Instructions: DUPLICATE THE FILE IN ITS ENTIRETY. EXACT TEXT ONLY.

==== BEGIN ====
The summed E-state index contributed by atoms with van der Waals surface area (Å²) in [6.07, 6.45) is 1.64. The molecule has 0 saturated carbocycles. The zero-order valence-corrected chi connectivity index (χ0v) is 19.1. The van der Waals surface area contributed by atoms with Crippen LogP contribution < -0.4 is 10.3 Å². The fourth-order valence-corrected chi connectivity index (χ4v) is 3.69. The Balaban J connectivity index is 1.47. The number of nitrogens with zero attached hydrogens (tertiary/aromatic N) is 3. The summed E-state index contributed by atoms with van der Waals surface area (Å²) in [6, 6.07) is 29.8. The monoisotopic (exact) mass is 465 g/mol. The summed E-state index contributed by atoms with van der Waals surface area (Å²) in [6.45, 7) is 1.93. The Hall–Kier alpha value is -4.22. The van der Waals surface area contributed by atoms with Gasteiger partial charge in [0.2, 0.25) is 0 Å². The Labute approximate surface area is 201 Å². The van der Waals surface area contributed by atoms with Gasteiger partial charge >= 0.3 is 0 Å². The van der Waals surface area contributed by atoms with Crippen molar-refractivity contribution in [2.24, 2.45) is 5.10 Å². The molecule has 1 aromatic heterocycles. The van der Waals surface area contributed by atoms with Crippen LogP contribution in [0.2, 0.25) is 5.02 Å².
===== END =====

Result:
The summed E-state index contributed by atoms with van der Waals surface area (Å²) in [6.07, 6.45) is 1.64. The molecule has 0 saturated carbocycles. The zero-order valence-corrected chi connectivity index (χ0v) is 19.1. The van der Waals surface area contributed by atoms with Crippen LogP contribution < -0.4 is 10.3 Å². The fourth-order valence-corrected chi connectivity index (χ4v) is 3.69. The Balaban J connectivity index is 1.47. The number of nitrogens with zero attached hydrogens (tertiary/aromatic N) is 3. The summed E-state index contributed by atoms with van der Waals surface area (Å²) in [6, 6.07) is 29.8. The monoisotopic (exact) mass is 465 g/mol. The summed E-state index contributed by atoms with van der Waals surface area (Å²) in [6.45, 7) is 1.93. The Hall–Kier alpha value is -4.22. The van der Waals surface area contributed by atoms with Gasteiger partial charge in [0.2, 0.25) is 0 Å². The Labute approximate surface area is 201 Å². The van der Waals surface area contributed by atoms with Gasteiger partial charge >= 0.3 is 0 Å². The van der Waals surface area contributed by atoms with Crippen molar-refractivity contribution in [2.24, 2.45) is 5.10 Å². The molecule has 1 aromatic heterocycles. The van der Waals surface area contributed by atoms with Crippen LogP contribution in [0.2, 0.25) is 5.02 Å².